Pachuca Cuisine | What to Eat in Pachuca
The cuisine of Pachuca and the surrounding area offers visitors all types of delicious dishes, each representing the tastes and aromas of pre-Hispanic, Spanish, and Cornish culture.
For a sampling of ancient traditional dishes, try gusanos de maguey (maguey worms) prepared in butter or olive oil, seasoned with a variety of salsas, and eaten in tacos. Also sample the delicious escamoles, which are red ant eggs that resemble grains of rice.
Without a doubt, this is the most iconic dish of Hidalgo. The traditional way to prepare it is with lamb marinated in a mixture of chilies, avocado leaves, cinnamon, salt and pepper. It is baked underground on a rack made of wood and stone and wrapped in maguey leaves. This dish is an important part of local celebrations, especially weddings.
This is a dish that is prepared in a similar way to barbacoa. It is made with sheep, chicken, or rabbit meat that is covered with the thin outer layer of the maguey leaf, exquisitely seasoned, and steamed.
Due to the influence of Cornish miners who arrived in the region, Pachuca produces a type of pastry pie known as a paste, a word derived from the original English word pasty. The pastes are filled with different types of meat and some are also filled with sweet fillings.
As a result of the rise of trout breeding in lakes, dams, and fish farms, you’ll find a wide variety of cuisine based around this fish. The best places to enjoy these dishes are Mineral el Chico, Huasca, Lago la Cruz, the El Cedral Dam, and the Estanques de El Zembo.
This pre-Hispanic drink typical of the maguey growing areas, is made from the extracted juice of the maguey plant and stored in a repository called a tinacal where it is fermented, resulting in a delicious drink that can be enhanced with the flavors of strawberry, guava, mamey, mango, as well as pistachio nuts and various other fruits.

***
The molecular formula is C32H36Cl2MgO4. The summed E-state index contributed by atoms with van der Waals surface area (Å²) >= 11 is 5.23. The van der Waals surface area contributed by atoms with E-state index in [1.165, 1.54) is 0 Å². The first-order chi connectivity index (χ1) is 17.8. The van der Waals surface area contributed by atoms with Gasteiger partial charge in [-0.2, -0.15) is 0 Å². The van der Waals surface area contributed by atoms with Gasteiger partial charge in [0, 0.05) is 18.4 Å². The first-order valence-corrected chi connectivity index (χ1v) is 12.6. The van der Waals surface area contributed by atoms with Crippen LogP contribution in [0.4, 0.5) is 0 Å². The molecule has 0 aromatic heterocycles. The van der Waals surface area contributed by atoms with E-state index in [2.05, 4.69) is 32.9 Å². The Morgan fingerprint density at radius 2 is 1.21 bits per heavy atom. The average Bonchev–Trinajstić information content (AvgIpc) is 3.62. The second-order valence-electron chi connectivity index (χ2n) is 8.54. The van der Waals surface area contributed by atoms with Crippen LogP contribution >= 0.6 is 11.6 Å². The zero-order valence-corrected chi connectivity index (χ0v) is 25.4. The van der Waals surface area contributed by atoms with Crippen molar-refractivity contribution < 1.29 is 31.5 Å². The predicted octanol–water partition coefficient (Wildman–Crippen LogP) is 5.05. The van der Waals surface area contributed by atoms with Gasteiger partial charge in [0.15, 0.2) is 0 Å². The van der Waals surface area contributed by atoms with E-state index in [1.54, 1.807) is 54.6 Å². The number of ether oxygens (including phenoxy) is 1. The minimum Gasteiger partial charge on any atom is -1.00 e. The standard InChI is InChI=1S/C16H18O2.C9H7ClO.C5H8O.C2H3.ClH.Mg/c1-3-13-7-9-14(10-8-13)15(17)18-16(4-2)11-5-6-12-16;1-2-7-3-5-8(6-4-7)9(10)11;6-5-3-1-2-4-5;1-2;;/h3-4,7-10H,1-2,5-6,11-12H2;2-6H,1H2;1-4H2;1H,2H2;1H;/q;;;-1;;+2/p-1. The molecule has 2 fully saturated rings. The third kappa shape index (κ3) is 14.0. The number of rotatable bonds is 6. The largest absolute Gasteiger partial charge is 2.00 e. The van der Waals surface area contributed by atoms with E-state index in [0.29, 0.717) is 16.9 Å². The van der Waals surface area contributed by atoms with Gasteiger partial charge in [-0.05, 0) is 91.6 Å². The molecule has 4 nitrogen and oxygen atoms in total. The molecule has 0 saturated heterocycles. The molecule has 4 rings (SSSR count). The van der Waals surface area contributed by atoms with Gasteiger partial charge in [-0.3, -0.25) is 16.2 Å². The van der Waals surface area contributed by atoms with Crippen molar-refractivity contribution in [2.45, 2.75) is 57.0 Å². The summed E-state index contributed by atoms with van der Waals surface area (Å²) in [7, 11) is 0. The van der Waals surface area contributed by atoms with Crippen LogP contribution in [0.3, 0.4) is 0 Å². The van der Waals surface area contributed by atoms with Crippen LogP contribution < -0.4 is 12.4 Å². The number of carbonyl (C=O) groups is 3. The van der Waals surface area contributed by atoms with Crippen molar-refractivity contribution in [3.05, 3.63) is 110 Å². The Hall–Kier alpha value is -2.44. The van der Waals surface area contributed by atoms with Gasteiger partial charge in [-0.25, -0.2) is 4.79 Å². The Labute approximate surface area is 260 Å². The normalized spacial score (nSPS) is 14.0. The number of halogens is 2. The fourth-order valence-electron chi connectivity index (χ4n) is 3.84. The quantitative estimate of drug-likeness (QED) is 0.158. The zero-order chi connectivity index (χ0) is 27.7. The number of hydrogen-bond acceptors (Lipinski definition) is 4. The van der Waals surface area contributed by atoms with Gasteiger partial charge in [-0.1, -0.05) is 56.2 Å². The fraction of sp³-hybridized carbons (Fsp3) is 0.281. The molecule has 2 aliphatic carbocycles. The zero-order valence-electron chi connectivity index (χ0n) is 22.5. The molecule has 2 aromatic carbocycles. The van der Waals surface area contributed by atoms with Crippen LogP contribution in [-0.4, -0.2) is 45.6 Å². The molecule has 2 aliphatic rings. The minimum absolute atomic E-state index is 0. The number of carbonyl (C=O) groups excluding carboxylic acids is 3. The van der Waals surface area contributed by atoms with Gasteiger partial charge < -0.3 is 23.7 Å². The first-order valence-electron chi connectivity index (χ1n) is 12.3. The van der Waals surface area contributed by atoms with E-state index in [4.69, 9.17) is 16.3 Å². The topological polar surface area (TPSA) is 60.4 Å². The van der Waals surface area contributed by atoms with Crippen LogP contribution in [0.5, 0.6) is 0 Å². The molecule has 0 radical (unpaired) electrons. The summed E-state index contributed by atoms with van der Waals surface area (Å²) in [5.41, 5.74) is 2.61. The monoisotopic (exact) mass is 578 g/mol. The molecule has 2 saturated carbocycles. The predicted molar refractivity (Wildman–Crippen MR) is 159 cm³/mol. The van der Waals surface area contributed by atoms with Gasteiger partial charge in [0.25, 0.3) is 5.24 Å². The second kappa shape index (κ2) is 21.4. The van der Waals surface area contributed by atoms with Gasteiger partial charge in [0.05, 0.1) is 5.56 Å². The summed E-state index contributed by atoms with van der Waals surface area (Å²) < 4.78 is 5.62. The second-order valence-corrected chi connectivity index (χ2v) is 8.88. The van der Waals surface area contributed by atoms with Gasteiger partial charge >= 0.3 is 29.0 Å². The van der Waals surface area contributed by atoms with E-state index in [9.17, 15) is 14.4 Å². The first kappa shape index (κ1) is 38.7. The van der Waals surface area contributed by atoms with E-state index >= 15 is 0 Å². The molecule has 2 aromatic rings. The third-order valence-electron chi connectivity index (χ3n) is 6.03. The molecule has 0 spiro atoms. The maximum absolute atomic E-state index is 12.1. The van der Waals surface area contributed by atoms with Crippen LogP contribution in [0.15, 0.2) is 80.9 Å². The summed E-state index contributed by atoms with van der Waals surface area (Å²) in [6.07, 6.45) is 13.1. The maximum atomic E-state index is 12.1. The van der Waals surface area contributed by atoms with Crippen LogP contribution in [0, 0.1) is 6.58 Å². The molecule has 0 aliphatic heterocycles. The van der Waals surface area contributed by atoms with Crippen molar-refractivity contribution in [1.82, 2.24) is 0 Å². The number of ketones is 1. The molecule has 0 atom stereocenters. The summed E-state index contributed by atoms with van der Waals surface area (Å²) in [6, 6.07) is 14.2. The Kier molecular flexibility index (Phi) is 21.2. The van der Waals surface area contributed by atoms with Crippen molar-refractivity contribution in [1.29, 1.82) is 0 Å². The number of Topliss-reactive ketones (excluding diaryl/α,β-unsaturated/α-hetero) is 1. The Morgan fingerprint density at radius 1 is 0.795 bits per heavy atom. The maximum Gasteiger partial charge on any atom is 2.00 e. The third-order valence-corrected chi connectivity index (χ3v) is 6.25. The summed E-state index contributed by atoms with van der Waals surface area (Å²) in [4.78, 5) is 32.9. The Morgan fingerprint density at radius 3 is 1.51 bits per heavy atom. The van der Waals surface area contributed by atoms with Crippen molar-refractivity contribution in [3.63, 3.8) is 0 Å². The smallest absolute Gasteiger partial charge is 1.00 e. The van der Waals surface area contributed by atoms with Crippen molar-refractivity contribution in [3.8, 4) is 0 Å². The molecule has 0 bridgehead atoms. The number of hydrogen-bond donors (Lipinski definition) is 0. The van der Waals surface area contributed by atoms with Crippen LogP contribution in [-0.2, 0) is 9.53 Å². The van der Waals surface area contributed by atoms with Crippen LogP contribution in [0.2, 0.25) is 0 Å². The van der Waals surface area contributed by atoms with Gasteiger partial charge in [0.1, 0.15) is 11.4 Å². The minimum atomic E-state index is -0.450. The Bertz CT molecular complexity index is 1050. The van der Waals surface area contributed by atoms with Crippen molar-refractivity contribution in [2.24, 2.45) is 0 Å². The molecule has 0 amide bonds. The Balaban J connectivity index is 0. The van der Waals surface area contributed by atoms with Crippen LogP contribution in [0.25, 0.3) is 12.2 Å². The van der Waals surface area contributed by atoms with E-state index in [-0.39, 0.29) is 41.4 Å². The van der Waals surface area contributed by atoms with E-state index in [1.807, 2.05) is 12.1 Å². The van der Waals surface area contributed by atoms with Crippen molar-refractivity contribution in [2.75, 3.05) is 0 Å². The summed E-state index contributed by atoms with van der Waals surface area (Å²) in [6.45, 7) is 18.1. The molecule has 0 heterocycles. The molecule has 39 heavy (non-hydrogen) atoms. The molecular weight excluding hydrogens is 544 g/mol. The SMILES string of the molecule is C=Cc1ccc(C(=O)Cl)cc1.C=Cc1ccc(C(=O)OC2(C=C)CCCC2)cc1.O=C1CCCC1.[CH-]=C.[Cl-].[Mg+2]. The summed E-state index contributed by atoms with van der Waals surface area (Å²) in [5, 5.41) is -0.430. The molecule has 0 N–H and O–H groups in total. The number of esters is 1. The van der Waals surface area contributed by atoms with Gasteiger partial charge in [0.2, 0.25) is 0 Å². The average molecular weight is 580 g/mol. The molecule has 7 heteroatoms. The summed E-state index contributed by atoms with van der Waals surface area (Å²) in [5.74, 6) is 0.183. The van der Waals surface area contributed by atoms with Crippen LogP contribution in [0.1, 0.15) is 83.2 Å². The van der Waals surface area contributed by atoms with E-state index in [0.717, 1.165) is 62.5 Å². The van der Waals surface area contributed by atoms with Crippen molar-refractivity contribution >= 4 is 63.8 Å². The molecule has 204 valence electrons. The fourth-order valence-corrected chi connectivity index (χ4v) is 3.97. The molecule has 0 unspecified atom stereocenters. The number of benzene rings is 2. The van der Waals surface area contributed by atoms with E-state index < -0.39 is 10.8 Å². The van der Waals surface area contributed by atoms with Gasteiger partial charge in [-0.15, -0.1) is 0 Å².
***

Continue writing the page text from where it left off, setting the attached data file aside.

Candies and Breads
Among the traditional candies of the region are amaranth "alegrias", pumpkin seed "jamoncillos", and nut, walnut or peanut seed "palanquetas". Another delicious local treat is pan de pulque (pulque bread), which is often accompanied by café de olla (coffee prepared in clay pots and flavored with cinnamon and brown sugar) or atole (a traditional beverage made from hominy flour and flavored with cinnamon and brown sugar).
La Blanca Restaurant
This colonial style restaurant is located just off the main square and faces the Monumental Clock. It was founded in 1953, making it the most traditional restaurant in Pachuca. Throughout the years, it has served regional dishes in a friendly atmosphere.
Pachuquilla is a small village located less than two miles from Pachuca. Along Hidalgo Avenue, the main street in the town, you’ll find a wonderful selection of restaurants serving regional cuisine. This is a great place to try delicious barbacoa, the best pastes in Pachuca, mixtotes, gusanos de maguey, escamoles, and many other local dishes.
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